Collect 2019, presented by the Crafts Council, returned to London’s Saatchi Gallery for its 15th edition. The only gallery-presented art fair dedicated to modern craft and design, Collect provides an opportunity to discover and invest in exceptional work produced in the last five years by living artists. For the first time at Collect, China Design Centre presented an exquisite collection of Chinese contemporary art in ceramics, metal and wood.
From 28 February to 3 March 2019 Collect occupied the whole of the Saatchi Gallery for four days with 40 galleries, selected by an independent panel of experts, selling the work of over 400 artists.
The recent years see many emerging contemporary craft artists in China, actively pushing the boundaries of innovation of traditional craft while continuing the heritage. Still, in the West, the majority of audience only recognise Chinese arts and crafts as the historical pieces in the museum. Hence, China Design Centre aims to challenge the stereotypical view, believing in the concept of ‘combining the traditional craft with modern language’, as the natural advantage of Chinese craft is rooted in the rich history, excellent techniques and distinctive aesthetics.
With the showcase at Collect 2019, the goal was achieved as thousands of viewers mesmerised by the exquisite and truly unique collection from China Design Centre. The featured artists include Wan Liya, Bian Xiaodong, Ding Hao, Fang Zhenpeng, Jin Zhenhua, Hu Chenchen, Zheng Zhilong, Wu Haoyu and Sun Jialing. The works are quite different from each other yet presented a similar theme: the balance between traditional culture and modern life.
Ding Hao, Moon Palace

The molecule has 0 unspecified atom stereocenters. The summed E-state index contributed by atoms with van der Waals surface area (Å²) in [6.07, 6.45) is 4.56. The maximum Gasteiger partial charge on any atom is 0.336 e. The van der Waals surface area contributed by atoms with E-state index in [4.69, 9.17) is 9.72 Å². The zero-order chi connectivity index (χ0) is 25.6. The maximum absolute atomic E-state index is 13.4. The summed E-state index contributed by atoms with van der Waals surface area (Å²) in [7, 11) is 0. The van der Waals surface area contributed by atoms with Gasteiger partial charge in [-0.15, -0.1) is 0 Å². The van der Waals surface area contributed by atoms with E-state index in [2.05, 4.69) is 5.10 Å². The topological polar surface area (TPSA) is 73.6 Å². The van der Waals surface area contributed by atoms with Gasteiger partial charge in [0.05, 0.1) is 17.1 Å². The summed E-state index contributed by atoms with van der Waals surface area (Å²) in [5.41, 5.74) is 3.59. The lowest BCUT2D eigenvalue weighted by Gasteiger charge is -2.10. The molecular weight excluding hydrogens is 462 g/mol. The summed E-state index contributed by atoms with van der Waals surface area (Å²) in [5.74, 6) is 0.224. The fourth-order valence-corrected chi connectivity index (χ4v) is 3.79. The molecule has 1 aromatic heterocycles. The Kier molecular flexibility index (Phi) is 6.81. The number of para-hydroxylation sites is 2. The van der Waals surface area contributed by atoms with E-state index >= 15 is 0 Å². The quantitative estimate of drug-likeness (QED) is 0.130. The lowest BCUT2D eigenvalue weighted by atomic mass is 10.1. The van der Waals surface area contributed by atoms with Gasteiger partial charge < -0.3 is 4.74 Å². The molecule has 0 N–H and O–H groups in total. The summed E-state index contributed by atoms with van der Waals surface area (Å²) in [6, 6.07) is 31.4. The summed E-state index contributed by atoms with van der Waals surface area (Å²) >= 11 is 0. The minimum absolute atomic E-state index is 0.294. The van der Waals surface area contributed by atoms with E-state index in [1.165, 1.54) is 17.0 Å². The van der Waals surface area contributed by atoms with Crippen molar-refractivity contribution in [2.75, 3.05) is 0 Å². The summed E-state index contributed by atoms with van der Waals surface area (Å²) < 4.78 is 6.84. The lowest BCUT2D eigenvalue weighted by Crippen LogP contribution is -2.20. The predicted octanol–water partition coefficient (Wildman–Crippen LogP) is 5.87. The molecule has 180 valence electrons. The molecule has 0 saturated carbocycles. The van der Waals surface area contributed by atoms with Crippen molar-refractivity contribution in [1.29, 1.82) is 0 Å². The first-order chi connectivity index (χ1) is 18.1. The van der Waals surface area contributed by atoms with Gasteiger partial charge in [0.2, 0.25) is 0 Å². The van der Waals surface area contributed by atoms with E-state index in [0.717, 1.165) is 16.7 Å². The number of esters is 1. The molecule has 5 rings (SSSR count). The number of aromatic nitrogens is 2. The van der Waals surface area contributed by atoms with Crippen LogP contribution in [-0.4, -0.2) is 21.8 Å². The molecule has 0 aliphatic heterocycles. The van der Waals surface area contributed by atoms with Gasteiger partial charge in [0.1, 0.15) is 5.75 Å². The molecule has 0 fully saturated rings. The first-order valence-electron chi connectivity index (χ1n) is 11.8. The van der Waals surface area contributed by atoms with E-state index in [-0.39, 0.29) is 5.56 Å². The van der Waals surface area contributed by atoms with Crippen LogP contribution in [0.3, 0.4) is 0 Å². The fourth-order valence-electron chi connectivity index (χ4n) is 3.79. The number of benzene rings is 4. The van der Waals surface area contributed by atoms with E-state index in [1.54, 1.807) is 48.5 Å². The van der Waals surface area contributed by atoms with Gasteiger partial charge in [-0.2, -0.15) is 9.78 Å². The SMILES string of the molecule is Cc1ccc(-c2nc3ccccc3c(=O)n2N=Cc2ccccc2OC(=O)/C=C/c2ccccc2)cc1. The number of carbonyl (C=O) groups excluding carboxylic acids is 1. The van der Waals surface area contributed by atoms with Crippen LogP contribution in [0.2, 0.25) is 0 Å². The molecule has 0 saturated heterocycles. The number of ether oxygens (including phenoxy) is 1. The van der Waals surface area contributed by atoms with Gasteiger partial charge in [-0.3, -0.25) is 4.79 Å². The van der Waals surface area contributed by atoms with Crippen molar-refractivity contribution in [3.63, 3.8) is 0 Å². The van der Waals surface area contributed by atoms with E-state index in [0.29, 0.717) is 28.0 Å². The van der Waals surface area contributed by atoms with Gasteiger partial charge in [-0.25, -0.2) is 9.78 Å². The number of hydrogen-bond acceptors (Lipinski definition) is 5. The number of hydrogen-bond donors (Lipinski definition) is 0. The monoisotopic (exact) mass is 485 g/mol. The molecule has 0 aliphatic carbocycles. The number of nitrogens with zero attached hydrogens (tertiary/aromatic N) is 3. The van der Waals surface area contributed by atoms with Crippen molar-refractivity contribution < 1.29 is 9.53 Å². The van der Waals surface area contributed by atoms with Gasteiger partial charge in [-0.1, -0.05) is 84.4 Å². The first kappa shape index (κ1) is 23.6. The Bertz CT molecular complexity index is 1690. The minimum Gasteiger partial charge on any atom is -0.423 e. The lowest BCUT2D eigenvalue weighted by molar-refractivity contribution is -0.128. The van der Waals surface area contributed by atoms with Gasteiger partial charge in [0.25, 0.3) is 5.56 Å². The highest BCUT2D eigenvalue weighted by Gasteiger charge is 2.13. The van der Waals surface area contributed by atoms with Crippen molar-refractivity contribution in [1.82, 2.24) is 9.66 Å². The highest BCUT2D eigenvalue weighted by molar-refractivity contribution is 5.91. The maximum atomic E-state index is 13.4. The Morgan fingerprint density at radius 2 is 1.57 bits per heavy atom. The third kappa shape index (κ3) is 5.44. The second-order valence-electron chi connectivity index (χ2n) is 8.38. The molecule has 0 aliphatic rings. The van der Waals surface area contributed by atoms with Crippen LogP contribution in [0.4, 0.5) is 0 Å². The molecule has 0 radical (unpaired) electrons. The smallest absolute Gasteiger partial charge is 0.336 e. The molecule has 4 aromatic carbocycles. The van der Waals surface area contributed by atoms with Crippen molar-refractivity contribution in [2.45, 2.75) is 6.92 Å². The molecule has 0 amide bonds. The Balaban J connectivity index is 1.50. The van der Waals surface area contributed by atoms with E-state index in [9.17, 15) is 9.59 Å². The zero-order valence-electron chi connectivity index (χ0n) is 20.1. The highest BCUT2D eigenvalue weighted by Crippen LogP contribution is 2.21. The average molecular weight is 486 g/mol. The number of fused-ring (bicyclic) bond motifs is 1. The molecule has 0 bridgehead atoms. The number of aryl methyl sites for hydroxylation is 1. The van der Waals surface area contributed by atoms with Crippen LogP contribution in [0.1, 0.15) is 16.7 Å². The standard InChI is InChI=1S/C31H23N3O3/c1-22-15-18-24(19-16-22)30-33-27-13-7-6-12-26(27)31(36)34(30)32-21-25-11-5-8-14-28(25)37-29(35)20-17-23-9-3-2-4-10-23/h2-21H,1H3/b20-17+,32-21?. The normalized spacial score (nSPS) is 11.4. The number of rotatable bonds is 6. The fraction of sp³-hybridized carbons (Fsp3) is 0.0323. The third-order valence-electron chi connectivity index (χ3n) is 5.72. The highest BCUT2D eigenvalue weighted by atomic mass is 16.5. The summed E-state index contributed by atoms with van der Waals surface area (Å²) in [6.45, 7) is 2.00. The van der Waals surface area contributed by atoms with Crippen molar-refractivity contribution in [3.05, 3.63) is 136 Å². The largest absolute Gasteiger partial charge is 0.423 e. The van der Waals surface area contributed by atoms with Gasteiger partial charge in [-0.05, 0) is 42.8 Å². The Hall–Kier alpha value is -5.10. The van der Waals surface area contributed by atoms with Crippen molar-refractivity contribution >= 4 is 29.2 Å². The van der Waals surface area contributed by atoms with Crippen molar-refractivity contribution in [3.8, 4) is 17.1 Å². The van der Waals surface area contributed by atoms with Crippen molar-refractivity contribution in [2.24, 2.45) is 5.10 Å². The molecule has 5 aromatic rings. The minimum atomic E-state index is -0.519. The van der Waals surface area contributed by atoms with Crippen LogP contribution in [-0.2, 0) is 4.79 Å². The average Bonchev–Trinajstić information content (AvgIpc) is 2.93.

The work Moon Palace by DING Hao takes reference from the moon gate in classic Chinese gardens while stands out as a modern, futuristic metal sculpture. Ding is a sculpture artist based in Beijing. His works are inspired by traditional Chinese architecture, landscape paintings and modern society. With the essence of the elegance and craftsmanship of Chinese gardens, Moon Palace tells a garden story of its own, right in the front of the viewers at this very present time. Moreover, it invites the viewers to interact in its story; therefore, a dialogue is bridged between the viewers and the artist.
Wan Liya, Thousand Kilometres Landscape
WAN Liya’s work creatively combines Chinese tradition with modern society – disposable containers we use in daily life. The idea of the installation Thousand Kilometres Landscape is based on the painting of the same name by Wang Ximeng, one of the most classic Chinese paintings in Chinese art history stored at the Palace Museum. Wan is also one of the pioneers dedicated to contemporary ceramics in China, and he played a crucial role in the modernisation of Chinese ceramic art.
Bian Xiaodong, Raindrops 6.0